Ideally, the horse's motion will throw you up & forward some. I tend to think of it as up and forward, and then straight down because the horse has moved forward underneath you. Starting, I would put a lot of weight on the stirrups and make a conscious effort to keep my knees apart. With time, you can kind of roll onto your thighs instead of putting so much weight into the stirrup.

    If in doubt, I'd start in two point to get my basic balance and position. Once you feel in balance and synch with the horse, start sinking down lightly into the saddle while maintaining the basic position. That will help you to avoid doing what my youngest daughter was doing in the below picture (taken a few years back...she doesn't ride like this anymore):



    Back then, she started in a severe chair seat, then gripped with her knees and shoved her hips forward and up while her feet pivoted back. She was never balanced over her feet to begin with, so she stayed unbalanced in the post. The picture below is from the US Cavalry manual and shows a canter, but the idea works for the trot and posting as well - the weight is balanced in front and behind his stirrups. Since he is using a forward seat, his heels are slightly in front when seated:



    I also think of posting as a discrete thing. Once your weight is out of the saddle, extra height doesn't help. The purpose is to get weight off the horse's back, not to fan our crotches! My goal is to get my butt off the saddle, but leave my jeans in contact. The less I go up, the less likely I am to fall down hard on my horse's back, which defeats the whole point of posting.

    All FWIW. If it doesn't help, ignore.
         
        09-10-2013, 12:12 PM
      #5
    Started
    Try thinking of it as a string pulling you forward from your bellybutton. That is where the "lift" comes from- your core. As your core gets stronger, it will get easier. Pilates helps, too.

    Congrats, and good luck!

    Nancy
         
        09-10-2013, 12:58 PM
      #6
    Trained
    Vicodin. I steal from my DH's stash. Honestly, it isn't riding that gives me a workout. It's the 5-acre maintenance!
         
        09-10-2013, 07:20 PM
      #7
    Yearling
    Quote:
    Originally Posted by Coffeejunkie    
    It'll get better!!! It was only your first time, after all. You survived, give yourself an extra drink for that.

    The ball of your foot should make contact with the stirrup. Open from the hips, and let your weight drop into them, enlongating your leg (that's where the "heels down" comes from, but its not really about shoving your heel down, it's weighting your whole leg.). Once you build up lower leg strength, your knees should hurt a lot less, as that is probably from gripping with your knees and not weighting your lower legs. Make sure he has lots of rein and that you're giving to the movement with your arms, and not bracing on his face or bumping it each stride on accident.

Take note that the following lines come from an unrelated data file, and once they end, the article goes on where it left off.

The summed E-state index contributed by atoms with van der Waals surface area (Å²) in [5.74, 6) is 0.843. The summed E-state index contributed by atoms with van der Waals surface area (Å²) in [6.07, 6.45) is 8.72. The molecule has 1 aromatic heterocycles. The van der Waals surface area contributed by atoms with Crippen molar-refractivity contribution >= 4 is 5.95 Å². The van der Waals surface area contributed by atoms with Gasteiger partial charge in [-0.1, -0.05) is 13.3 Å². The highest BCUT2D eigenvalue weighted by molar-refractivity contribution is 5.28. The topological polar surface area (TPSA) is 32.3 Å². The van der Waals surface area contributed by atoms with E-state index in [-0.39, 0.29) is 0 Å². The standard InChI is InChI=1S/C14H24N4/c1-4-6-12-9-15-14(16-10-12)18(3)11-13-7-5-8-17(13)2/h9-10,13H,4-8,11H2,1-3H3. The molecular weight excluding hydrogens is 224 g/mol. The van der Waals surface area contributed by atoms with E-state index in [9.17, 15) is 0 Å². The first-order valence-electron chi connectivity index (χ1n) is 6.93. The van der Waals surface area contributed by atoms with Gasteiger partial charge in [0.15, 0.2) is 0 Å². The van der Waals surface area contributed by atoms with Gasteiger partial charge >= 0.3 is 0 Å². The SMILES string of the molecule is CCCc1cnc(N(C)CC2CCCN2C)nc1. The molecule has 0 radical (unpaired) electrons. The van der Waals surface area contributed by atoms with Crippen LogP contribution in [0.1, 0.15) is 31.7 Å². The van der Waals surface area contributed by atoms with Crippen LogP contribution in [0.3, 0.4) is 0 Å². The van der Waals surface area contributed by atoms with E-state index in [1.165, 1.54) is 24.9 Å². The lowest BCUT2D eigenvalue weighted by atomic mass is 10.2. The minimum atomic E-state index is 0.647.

For posting. Initially it will feel like some weird up and down. Once you build up your muscle, it will get better. While learning, do a real sit. How long you hold your sit will depend on your horses pace/style of riding.. end goal if you will.

    I don't know Sam, but if you can ride around until you get the hang of it and then go back and fix him easily, I wouldn't worry too much about him. You can't effectively correct him until you're secure in the saddle anyways.

    I know it's money/time etc, but a couple lessons or a good friend that has knowledgable eyes on the ground could probably help out a lot too..
    thanks! We are taking lessons. I am practicing on my own throughout the week also.
         
        09-10-2013, 08:36 PM
      #8
    Yearling
    Try a combination of Ibuprofen (Motrin IB) and Acetaminophen (Tylenol) or a mix of Aspirin and Tylenol. Ibuprofen, Aspirin and Naproxen (Aleve) are the same types of NSAIDs so don't take those together. Aspirin and Acetaminophen are used in the OTC migraine headache formulations if you want to try a combination pain reliever in fewer tablets. Bayer Headache doesn't add the caffeine that Excedrin Migraine does.
         
        09-11-2013, 12:23 AM
      #9
    Yearling
    Thank you everyone!

    BSMS; I took your advice this evening and started from more of a 2 point instead of a deep seat. That did help some. I also remembered not to grip with my knees.

    I really think I posted for a bit. I also moved the cones in deep to the middle so we didn't have to avoid them as badly as where they normally sit.

    Sam really digs in on the turns (and speeds up, the booger) so I lose momentum but then regain in.

    We didn't have a hard workout tonight (well, he may disagree). I wanted to end it on a positive note.
         
        09-11-2013, 12:34 AM
      #10
    Green Broke
    Can you borrow a seasoned horse? A couple rides on a been there, done that, I can do a perfectly balanced trot while taking a nap horse and I got the hang of posting. Once you have the hang of it, it's easy to transfer it to greener horses and learn to use your posting as a means to help them maintain a steady, balanced trot.

    I WOULD worry about getting the correct diagonal because posting is a "feel" type thing and if you learn posting on the correct diagonal, accidentally getting the wrong one will feel wrong immediately and you can then correct it.
    deserthorsewoman likes this.